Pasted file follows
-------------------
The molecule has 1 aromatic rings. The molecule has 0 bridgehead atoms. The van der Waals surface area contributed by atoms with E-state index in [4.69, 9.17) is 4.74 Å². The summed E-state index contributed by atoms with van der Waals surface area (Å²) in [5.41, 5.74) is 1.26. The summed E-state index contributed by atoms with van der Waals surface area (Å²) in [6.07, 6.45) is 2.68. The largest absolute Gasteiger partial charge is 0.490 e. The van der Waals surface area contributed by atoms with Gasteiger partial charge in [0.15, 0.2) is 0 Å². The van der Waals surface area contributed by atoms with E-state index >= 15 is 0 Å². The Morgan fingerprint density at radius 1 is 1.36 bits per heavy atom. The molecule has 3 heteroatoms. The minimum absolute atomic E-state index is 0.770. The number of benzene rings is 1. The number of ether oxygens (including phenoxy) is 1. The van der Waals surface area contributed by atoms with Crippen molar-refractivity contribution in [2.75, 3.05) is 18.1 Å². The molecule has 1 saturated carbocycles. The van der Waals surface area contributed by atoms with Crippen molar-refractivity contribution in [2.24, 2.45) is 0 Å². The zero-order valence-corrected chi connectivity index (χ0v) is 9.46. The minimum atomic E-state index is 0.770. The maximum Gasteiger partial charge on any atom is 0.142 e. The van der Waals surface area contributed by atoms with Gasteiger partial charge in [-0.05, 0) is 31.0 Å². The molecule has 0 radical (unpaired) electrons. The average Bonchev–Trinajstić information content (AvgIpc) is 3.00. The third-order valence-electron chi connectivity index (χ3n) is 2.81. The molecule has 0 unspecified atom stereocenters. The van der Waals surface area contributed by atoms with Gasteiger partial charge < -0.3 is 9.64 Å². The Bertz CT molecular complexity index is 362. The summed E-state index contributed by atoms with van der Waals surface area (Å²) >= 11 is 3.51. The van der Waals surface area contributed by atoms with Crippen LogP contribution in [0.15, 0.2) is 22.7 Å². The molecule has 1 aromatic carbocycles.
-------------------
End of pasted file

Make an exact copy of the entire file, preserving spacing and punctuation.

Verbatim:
The molecule has 1 aromatic rings. The molecule has 0 bridgehead atoms. The van der Waals surface area contributed by atoms with E-state index in [4.69, 9.17) is 4.74 Å². The summed E-state index contributed by atoms with van der Waals surface area (Å²) in [5.41, 5.74) is 1.26. The summed E-state index contributed by atoms with van der Waals surface area (Å²) in [6.07, 6.45) is 2.68. The largest absolute Gasteiger partial charge is 0.490 e. The van der Waals surface area contributed by atoms with Gasteiger partial charge in [0.15, 0.2) is 0 Å². The van der Waals surface area contributed by atoms with E-state index >= 15 is 0 Å². The Morgan fingerprint density at radius 1 is 1.36 bits per heavy atom. The molecule has 3 heteroatoms. The minimum absolute atomic E-state index is 0.770. The number of benzene rings is 1. The number of ether oxygens (including phenoxy) is 1. The van der Waals surface area contributed by atoms with Crippen molar-refractivity contribution in [2.75, 3.05) is 18.1 Å². The molecule has 1 saturated carbocycles. The van der Waals surface area contributed by atoms with Crippen molar-refractivity contribution in [2.24, 2.45) is 0 Å². The zero-order valence-corrected chi connectivity index (χ0v) is 9.46. The minimum atomic E-state index is 0.770. The maximum Gasteiger partial charge on any atom is 0.142 e. The van der Waals surface area contributed by atoms with Gasteiger partial charge in [-0.05, 0) is 31.0 Å². The molecule has 0 radical (unpaired) electrons. The average Bonchev–Trinajstić information content (AvgIpc) is 3.00. The third-order valence-electron chi connectivity index (χ3n) is 2.81. The molecule has 0 unspecified atom stereocenters. The van der Waals surface area contributed by atoms with Gasteiger partial charge < -0.3 is 9.64 Å². The Bertz CT molecular complexity index is 362. The summed E-state index contributed by atoms with van der Waals surface area (Å²) >= 11 is 3.51. The van der Waals surface area contributed by atoms with Crippen LogP contribution in [0.15, 0.2) is 22.7 Å². The molecule has 1 aromatic carbocycles.